As a project manager, you have probably been lucky enough to manage high performance individuals on your project team. While in most cases having those individuals on your team can be a fantastic asset and addition, sometimes they can present a special set of challenges. As I work with multiple clients and juggle a multitude of projects at the same time, I have had the opportunity to work with some fantastic people. All of my clients have their own strengths and some fell into this category.
In order to prevent unnecessary conflict with other members of the team and to provide direction to your rockstar, they require structure and direction. I have found that during the personnel planning process, it is important to put the right people into the right spots. As you are filling up your roster, you need to assess the ability of everyone to be a team player and contributing to the overall goal of your project. If one of the individuals you are considering for a project does not normally work with you, speak with their supervisor about their strengths. Keep your conversation positive to set the tone early in your project. I follow one simple rule when talking with someone about another person– the details about your conversation will always get back to the person who is not present. That saves me a ton of headaches. Also talk with the person you are going to recruit and get a feeling for them and their personality.
Once you have the right people in the right spots, there are three steps that can help keep your team on track to meeting benchmarks and key performance indicators (KPI). The steps are simple and integral to the planning process that accompanies a formalized professional project management process, but they are worth mentioning as they will provide the structure required to help you provide the proper level of leadership and management for your team.
- Provide clear project objectives, goals, and KPI. While this is a pretty basic step of project planning, you need to make sure and communicate those to everyone on your team. They all need to clearly understand not only their roles, but they need to also understand their responsibilities and how they fit into the overall picture.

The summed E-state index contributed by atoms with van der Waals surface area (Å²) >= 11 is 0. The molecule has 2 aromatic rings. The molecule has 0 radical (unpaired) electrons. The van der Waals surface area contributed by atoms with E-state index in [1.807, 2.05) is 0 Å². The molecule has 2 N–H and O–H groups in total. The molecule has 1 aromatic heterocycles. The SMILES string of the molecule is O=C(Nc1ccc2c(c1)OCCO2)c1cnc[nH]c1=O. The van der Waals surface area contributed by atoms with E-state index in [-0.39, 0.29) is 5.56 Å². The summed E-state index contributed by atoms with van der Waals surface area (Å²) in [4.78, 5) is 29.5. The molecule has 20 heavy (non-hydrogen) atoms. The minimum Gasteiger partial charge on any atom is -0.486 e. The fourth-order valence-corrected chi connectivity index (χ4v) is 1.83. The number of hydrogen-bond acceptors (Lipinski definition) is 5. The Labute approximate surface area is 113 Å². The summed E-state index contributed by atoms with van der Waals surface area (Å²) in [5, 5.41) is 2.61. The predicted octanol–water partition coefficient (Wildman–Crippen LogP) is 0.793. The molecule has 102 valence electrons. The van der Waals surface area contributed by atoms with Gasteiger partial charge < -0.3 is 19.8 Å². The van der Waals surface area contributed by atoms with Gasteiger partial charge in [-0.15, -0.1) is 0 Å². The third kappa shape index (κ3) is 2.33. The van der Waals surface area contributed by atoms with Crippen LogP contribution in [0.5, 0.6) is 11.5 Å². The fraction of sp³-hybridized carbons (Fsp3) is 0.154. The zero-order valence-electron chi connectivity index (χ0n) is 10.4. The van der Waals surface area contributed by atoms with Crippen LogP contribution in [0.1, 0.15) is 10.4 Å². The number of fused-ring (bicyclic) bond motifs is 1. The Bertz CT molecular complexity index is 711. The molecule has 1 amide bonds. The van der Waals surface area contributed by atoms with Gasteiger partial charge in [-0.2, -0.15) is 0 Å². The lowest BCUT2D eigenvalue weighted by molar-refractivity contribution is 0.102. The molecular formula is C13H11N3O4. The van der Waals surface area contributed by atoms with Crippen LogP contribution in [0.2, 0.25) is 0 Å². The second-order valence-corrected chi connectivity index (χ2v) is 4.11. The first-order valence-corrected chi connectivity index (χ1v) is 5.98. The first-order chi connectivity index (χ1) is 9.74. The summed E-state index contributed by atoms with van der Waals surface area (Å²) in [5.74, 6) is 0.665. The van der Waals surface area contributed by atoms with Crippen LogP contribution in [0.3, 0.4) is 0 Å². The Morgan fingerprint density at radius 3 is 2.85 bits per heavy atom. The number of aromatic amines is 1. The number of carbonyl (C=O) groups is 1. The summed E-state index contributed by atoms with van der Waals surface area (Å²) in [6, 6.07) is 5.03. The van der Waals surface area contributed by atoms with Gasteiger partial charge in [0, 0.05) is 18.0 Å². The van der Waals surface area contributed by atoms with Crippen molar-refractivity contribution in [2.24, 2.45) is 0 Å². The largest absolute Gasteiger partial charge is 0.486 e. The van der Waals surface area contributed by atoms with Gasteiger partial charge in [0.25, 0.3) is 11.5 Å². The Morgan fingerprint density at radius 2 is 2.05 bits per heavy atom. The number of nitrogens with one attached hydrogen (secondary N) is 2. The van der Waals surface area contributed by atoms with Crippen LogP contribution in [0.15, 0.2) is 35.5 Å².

- Provide task details and deadlines through the Work Breakdown Structure (WBS). The WBS will serve as the blueprint for your team members as to how they will achieve the project objectives, meet the KPI, and produce the intended outcomes. What gets measured gets done. The KPI will be an important part of keeping all team members on track.
- Keep communication open, clear, and direct. This is a basic tenet of project management in my opinion, but it is worth remembering. You need to make sure when you communicate with anyone on the team, everyone is included. Creating a communication bubble where a limited number of people from the team are involved is a great way to kill the culture of success on your team. And make sure you are very, very clear with your communication.
I had a boss who told me during a performance review that one of the things he liked about me is all he needed to do was communicate his vision for a project and I would get it done. While this is a trait you want in members of your team, you need to make sure all of your team members can play well with others. You shouldn’t ever have to make excuses for the way people treat other members of the team. If you find yourself in that situation, remember the lesson and make sure you do a better job in the planning stages of your next project and select the right people.